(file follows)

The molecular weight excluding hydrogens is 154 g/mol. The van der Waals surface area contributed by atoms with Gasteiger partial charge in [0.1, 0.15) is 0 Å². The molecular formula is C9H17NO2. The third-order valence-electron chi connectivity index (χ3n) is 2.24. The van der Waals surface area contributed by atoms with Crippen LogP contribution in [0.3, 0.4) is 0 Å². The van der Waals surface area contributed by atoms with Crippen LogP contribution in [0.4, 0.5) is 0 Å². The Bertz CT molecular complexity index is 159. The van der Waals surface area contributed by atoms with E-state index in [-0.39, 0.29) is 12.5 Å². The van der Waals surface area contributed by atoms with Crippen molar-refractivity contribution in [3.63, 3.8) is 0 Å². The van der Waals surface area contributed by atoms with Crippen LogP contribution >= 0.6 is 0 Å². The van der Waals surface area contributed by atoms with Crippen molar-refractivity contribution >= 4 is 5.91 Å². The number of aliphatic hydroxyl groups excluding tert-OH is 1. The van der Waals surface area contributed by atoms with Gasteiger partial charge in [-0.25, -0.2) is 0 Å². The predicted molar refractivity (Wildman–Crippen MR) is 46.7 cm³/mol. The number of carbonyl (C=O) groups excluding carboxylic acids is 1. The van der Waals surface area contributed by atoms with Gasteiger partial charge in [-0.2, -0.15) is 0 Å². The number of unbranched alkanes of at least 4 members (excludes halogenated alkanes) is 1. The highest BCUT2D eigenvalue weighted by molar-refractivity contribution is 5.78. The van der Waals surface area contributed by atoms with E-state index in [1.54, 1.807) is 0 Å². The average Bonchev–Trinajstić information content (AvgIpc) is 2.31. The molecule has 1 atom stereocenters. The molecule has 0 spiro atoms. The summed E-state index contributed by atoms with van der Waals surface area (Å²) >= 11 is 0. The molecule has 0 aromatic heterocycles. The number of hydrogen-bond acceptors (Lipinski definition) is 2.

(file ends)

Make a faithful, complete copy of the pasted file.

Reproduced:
The molecular weight excluding hydrogens is 154 g/mol. The van der Waals surface area contributed by atoms with Gasteiger partial charge in [0.1, 0.15) is 0 Å². The molecular formula is C9H17NO2. The third-order valence-electron chi connectivity index (χ3n) is 2.24. The van der Waals surface area contributed by atoms with Crippen LogP contribution in [0.3, 0.4) is 0 Å². The van der Waals surface area contributed by atoms with Crippen LogP contribution in [0.4, 0.5) is 0 Å². The Bertz CT molecular complexity index is 159. The van der Waals surface area contributed by atoms with E-state index in [-0.39, 0.29) is 12.5 Å². The van der Waals surface area contributed by atoms with Crippen molar-refractivity contribution in [3.63, 3.8) is 0 Å². The van der Waals surface area contributed by atoms with Crippen LogP contribution >= 0.6 is 0 Å². The van der Waals surface area contributed by atoms with Crippen molar-refractivity contribution >= 4 is 5.91 Å². The number of aliphatic hydroxyl groups excluding tert-OH is 1. The van der Waals surface area contributed by atoms with Gasteiger partial charge in [-0.25, -0.2) is 0 Å². The predicted molar refractivity (Wildman–Crippen MR) is 46.7 cm³/mol. The number of carbonyl (C=O) groups excluding carboxylic acids is 1. The van der Waals surface area contributed by atoms with Gasteiger partial charge in [-0.2, -0.15) is 0 Å². The number of unbranched alkanes of at least 4 members (excludes halogenated alkanes) is 1. The highest BCUT2D eigenvalue weighted by molar-refractivity contribution is 5.78. The van der Waals surface area contributed by atoms with E-state index in [1.54, 1.807) is 0 Å². The average Bonchev–Trinajstić information content (AvgIpc) is 2.31. The molecule has 1 atom stereocenters. The molecule has 0 spiro atoms. The summed E-state index contributed by atoms with van der Waals surface area (Å²) >= 11 is 0. The molecule has 0 aromatic heterocycles. The number of hydrogen-bond acceptors (Lipinski definition) is 2.